Goat Hill Serpentine Barrens
Part of the largest occurrence of serpentine barrens in the eastern United States
Even the most casual visitor can see the dramatic difference between the life that thrives atop the barren rock and the lush green growth of the surrounding deciduous forest in this particular section of the Appalachian Highlands.
Vast acres of wildflower meadows, cliff outcroppings and pitch pine forests are prime habitat for the many rare species of moths, butterflies and birds in this 600-acre preserve. And you might want to pack your lunch, because the steep bluffs overlooking Octoraro Creek are perfect for a picnic.
Goat Hill is located along the eastern edge of the Piedmont physiographic province, a section of the Appalachian Highlands which run from Alabama to the Saint Lawrence River of eastern Canada. The chain of serpentine barrens found along the Pennsylvania-Maryland border is one of only three such occurrences in the eastern United States. Rocks here naturally contain high levels of toxic metals and a deficiency in nutrients causing desert-like conditions.
Goat Hill is home to a variety of serpentine chickweed that is found nowhere else in the world. Goat Hill was once mined for its magnetite and chromium. In 1979, neighbors of the barrens learned that an excavating company was interested in quarrying the serpentine rock. They organized to form the “Concerned Citizens of West Nottingham Township” and opposed not only the quarry, but also any further damage to the barrens wilderness surrounding it.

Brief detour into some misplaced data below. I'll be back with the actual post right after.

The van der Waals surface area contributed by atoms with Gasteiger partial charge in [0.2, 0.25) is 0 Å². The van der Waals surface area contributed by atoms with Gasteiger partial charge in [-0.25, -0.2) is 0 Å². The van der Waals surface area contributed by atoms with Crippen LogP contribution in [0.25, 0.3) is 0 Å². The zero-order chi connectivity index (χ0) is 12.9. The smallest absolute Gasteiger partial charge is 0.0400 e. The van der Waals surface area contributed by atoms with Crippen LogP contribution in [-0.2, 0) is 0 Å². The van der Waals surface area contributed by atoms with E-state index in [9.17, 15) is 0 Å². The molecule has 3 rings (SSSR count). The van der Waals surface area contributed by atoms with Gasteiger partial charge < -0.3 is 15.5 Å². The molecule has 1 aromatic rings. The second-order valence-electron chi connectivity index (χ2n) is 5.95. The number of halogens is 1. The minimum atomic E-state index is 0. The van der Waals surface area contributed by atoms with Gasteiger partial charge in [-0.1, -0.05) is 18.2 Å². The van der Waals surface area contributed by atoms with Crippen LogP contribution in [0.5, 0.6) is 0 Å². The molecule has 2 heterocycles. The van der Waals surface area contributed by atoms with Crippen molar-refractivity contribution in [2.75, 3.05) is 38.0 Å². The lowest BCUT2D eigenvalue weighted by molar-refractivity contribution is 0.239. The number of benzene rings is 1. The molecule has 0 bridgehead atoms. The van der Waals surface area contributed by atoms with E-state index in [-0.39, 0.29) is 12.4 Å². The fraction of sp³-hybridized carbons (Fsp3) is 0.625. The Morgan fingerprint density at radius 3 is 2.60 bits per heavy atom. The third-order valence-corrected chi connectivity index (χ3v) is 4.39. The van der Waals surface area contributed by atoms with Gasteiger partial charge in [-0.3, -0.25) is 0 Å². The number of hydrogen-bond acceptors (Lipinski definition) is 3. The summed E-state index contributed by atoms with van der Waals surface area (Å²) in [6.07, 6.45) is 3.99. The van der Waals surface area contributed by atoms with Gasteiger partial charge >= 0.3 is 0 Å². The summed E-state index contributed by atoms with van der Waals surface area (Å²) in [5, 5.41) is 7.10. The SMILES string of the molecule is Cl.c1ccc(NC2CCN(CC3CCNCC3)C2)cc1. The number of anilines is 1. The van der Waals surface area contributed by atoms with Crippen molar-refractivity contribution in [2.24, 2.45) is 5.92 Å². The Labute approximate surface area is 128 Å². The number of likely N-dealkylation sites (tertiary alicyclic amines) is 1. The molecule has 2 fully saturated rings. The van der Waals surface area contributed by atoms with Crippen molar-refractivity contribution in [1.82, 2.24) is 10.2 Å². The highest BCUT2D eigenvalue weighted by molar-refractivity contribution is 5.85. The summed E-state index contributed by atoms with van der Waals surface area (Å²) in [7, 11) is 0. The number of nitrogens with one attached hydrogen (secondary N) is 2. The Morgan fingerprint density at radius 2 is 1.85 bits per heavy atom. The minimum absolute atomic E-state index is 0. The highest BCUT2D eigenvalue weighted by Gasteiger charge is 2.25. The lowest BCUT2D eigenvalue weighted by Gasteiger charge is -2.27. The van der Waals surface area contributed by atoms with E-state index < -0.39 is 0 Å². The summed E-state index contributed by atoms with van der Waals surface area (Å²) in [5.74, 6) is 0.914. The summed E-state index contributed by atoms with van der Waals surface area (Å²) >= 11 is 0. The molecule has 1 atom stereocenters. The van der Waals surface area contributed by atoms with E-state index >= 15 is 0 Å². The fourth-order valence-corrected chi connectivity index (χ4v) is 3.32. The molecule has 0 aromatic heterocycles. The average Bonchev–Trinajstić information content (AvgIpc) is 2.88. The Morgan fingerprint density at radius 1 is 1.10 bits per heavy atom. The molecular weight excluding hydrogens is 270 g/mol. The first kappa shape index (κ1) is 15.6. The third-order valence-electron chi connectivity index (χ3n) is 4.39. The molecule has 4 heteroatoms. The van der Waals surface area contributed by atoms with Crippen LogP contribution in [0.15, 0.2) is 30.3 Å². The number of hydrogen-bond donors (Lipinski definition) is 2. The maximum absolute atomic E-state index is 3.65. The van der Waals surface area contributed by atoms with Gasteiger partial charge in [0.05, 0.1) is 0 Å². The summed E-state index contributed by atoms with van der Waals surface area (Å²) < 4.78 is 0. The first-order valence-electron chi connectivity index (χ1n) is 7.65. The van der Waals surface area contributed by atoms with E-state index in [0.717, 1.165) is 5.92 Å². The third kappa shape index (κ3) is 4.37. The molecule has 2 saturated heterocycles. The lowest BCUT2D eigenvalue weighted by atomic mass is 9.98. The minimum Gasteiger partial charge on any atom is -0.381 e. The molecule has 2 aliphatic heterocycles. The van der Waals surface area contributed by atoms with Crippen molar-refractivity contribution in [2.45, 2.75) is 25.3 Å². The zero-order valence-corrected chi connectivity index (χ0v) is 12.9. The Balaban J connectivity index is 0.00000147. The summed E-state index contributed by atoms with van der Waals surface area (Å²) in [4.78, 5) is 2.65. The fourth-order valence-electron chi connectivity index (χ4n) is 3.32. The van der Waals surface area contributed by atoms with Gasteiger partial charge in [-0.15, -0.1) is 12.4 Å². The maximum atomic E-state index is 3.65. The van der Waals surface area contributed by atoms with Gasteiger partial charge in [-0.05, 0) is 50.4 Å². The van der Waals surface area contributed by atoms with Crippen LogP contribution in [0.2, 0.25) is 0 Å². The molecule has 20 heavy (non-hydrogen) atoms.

There is parking but no bathroom facilities. The Serpentine Barrens are only a short walk from the parking area, but wear sturdy shoes for a more strenuous hike that is required to get to the bluffs that overlook the creek. Be prepared for ticks and other biting and stinging insects during warmer months. Bring drinking water, as temperatures in the barrens can be as much as 10-15 degrees hotter than the surrounding forests.
Hiking and bird watching are encouraged, but mountain biking and horseback riding are not permitted. Whip-poor-wills, a nocturnal bird, can be heard around and after dusk during the spring.
Support Goat Hill
The Nature Conservancy helps to protect places that contain rare species. Membership and volunteer opportunities can be found on TNC’s website at www.nature.org.
For more information, click the button below.